Thursday of the Third Week of Advent
(Isaiah 7:10-14; Luke 1:26-38)
Jerome Miller, a Catholic theologian, wrote a reflection on the Renaissance painter Sandro Botticelli’s depiction of the Annunciation. According to Miller, the artist, like any exegete, has much to teach us about this critical moment in the history of salvation.
Miller begins his study by noting how the action of the painting takes places on a floor of perfectly arranged rectangles. He says these figures represent lives that are dominated by order which brings meaning and gives a platform for action. Then Miller notes how the angel appears as an eruption of grace into Mary’s well-ordered life. In the painting the angel’s hand makes a gesture of command: she is to give birth to the Son of God who will bring peace to earth. The hand is open and not pointing directly to Mary but giving her permission to refuse the mandate. Mary, however, is pictured as all receptivity. Her body curves in what can be seen as a bow of compliance. Her hands are open like Jesus’ on the cross. Their positioning indicates awareness that her decision will cause her suffering.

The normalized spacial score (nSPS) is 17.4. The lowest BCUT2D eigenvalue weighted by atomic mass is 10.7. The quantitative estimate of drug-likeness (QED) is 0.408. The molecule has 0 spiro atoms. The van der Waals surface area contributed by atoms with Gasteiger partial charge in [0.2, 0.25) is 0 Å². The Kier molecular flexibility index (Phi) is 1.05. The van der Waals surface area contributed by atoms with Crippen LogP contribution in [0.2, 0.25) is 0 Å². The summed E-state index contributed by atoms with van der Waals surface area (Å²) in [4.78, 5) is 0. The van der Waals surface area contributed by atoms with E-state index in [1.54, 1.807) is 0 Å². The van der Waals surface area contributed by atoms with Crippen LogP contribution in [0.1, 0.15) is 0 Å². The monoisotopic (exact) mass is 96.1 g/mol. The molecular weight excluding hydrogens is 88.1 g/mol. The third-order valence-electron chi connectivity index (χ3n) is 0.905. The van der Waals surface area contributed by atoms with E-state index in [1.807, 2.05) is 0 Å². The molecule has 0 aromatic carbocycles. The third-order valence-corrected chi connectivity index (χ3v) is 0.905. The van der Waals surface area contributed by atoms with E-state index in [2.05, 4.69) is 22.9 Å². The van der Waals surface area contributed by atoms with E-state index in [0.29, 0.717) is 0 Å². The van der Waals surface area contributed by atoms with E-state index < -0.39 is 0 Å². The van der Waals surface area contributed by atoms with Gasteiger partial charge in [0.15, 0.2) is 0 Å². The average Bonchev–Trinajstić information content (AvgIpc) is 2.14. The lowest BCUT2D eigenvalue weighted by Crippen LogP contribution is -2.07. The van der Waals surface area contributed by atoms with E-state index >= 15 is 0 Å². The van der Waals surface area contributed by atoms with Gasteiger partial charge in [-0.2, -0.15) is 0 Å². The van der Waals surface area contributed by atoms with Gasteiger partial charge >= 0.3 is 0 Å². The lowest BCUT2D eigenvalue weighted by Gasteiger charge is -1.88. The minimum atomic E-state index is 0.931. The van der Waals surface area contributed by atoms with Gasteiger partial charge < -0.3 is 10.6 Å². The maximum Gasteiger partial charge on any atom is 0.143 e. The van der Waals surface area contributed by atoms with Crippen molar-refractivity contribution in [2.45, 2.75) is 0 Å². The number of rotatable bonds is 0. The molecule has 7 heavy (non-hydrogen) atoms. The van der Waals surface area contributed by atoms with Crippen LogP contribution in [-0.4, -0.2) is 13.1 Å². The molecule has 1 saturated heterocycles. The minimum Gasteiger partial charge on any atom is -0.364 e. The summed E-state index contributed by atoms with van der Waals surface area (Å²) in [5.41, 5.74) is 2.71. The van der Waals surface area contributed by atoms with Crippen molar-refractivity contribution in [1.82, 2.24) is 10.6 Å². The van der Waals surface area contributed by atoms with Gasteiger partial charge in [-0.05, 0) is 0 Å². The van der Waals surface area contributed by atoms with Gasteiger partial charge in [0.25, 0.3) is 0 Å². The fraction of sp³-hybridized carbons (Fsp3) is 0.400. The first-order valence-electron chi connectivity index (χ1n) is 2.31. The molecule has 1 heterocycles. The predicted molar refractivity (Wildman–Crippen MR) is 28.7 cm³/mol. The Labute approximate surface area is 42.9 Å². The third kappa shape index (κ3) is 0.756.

All of us are so approached in life with a proposition of divine grace. We are called out of the ordinariness of making a living to sacrifice ourselves for others. Of course, our consent to grace will make us vulnerable to suffering. But we should not shrink from the mission. We like Mary are nothing greater, but nothing less either, than servants of the Lord.